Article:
If advanced BW doesn't necessarily cross over to barbell, and advanced barbell doesn't necessarily cross over to BW, which one of them crosses over to the "real world" the most? You know what I am talking about. The odd lifts that make up either manual labor or hobbies that require lifting relatively heavy and bulky objects.
    I'm not sure of the truth or science behind the relationship between bw exercises and bb exercises, but both a bb and one's body are "relatively heavy and bulky objects."

  7. #17
    Jeff is offline Senior Member
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    Quote Originally Posted by Rich in Nor Cal View Post
    I'm not sure of the truth or science behind the relationship between bw exercises and bb exercises, but both a bb and one's body are "relatively heavy and bulky objects."
    I would disagree. A barbell is ideally shaped to allow someone to lift the heaviest weight possible. It is not difficult to balance. Because of its shape it is easy to keep the center of gravity of the barbell relatively close to the center of gravity of the lifter's body. Which would be easier to lift, a two hundred pound barbell or a two hundred pound man who is resisting you? I heard of a strong man who could lift a live hog under each arm. Now, a hog would be a heavy and bulky object. And don't forget the dry wall. Heavy and bulky.

  8. #18
    305pelusa Guest

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    Quote Originally Posted by Jeff View Post
    Which would be easier to lift, a two hundred pound barbell or a two hundred pound man who is resisting you?
    I'll ignore the "resisting" part. Dry walls will not resist you, per se. Secondly, you gotta define what a "lift" is in your mind. For my answer, I'll say lifting is placing the object overhead.

    Thus, as far as your question goes, I'd say it's easier to lift the guy. Squat a bit to where his hips are, grab a hold of them, and throw his weight a bit backwards while you stand up (how a fireman would carry a person).
    To lift the BB though, you would have to snatch it. And snatching 200 lbs is A LOT harder than doing that above.

    Now, if you could grab the BB from a Power Rack, then yes, it's easier. But lifting a BB from the ground is DEFINITELY very awkward since the center of gravity is so low (you can't place yourself between it and the floor).
    Granted, the BB is easier to DL than DL the same amount of weight from a fat guy. That's why you have to define the "lift".
    And the argument wasn't BB vs awkward objects anyways. It was the carryover between BB or BW TO awkward objects.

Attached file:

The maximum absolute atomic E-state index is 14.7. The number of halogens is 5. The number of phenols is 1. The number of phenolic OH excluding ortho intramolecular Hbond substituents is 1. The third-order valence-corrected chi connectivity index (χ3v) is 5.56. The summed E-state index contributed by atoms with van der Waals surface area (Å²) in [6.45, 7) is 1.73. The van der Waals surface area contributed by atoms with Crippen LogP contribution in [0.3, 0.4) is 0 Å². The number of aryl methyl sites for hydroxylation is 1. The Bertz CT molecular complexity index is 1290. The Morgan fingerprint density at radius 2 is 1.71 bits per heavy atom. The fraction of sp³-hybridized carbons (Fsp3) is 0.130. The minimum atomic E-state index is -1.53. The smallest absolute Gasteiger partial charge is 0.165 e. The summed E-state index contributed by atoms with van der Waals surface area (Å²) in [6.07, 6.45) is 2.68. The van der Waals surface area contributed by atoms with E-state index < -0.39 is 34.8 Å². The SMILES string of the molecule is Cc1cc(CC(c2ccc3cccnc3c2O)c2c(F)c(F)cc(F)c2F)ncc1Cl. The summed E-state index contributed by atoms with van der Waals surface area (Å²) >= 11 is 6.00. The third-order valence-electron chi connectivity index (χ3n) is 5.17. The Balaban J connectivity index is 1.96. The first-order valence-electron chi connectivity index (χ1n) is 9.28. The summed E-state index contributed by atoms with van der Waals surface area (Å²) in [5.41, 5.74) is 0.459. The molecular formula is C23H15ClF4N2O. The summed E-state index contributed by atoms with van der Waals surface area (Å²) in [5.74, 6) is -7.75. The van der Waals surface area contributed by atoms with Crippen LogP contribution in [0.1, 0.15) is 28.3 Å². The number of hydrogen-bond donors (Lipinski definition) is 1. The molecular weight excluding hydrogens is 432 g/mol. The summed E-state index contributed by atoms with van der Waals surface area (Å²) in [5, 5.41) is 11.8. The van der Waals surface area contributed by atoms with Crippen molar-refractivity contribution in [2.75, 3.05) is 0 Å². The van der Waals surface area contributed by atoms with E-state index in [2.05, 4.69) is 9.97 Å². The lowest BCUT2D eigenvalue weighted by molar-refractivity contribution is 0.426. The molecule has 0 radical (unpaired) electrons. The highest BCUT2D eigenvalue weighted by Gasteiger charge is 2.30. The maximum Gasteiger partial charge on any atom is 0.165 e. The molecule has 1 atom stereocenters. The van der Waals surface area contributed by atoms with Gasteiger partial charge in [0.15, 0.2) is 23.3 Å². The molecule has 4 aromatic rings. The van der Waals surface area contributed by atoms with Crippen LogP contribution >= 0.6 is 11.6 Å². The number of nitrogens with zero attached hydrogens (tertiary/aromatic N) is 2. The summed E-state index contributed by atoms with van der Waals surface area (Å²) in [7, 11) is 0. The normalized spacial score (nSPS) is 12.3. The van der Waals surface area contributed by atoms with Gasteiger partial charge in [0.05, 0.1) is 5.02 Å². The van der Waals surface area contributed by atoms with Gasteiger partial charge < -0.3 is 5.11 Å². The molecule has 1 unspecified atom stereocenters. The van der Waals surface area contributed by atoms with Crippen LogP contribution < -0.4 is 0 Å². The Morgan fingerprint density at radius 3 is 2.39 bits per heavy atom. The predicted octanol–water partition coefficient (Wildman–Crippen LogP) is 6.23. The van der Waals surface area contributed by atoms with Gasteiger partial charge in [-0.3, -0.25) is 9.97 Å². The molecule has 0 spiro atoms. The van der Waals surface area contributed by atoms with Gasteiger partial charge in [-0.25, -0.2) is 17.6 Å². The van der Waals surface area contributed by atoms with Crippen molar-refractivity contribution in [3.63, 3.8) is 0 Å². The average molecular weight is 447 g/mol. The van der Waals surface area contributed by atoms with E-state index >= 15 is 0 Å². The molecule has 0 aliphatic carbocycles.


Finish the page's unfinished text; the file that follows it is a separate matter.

Last edited by 305pelusa; 05-29-2011 at 06:41 PM.

  9. #19
    joerevans is offline Senior Member
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    Strength is strength.
    It really doesn't matter how you acquire it.
    That being said, the way you train is ultimately going to affect the results. Body weight push-ups, by it's nature is going to facilitate core development which is something that isn't going to develop if all you do is a bench press. So, when it comes time to move something where you aren't lying on your back and pushing straight up, which training is going to have the advantage?
    Still, most weight routines will incorporate large compound movements to help develop core (as long as you don't use a belt), deadlift, squat, clean etc. These develop strength in a linear plane using the entire body, both legs, both arms creating a "balance" in the workout. Bodyweight, in order to develop adequate resistance forces you to move to single arm or leg exercises when you progress past "stereo" stages. This forces your body to find it's own balance increasing body awareness. Additionally, as you increase the difficulty of a bodyweight push or pull, you more fully integrate your full body into the exercise, for example, a planche push-up is not just a push-up any more than a stand to stand bridge is just a back exercise...

    As for translating from bodyweight to BB... There is a translation. Is it as clean as the math people are throwing around... no, not even close, but if you can do a clean 10 prison OHPush like in CC, you are going to be able to move a pretty heavy BB.
    Last edited by joerevans; 05-29-2011 at 06:58 PM.
    [URL]http://bodyspace.bodybuilding.com/joerevans/[/URL]

    CC Progress
    Pullups 4 Handstand 4 Pushups 9 Squats 9 Leg Raises 10 Bridge 10

  10. #20
    305pelusa Guest

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    Quote Originally Posted by joerevans View Post
    Body weight push-ups, by it's nature is going to facilitate core development which is something that isn't going to develop if all you do is a bench press
    I think I just learned something today.

    Quote Originally Posted by joerevans View Post
    Still, most weight routines will incorporate large compound movements to help develop core (as long as you don't use a belt), deadlift, squat, clean etc.
    Scratch that. I just learned TWO thing today.


    Something tells me that Benching 400 lbs will develop the Core, and DL 600 with a belt will do so to. Then again, my experience with free weights is practically non-existent, so I won't jump to conclusions XD
    Last edited by 305pelusa; 05-29-2011 at 07:12 PM.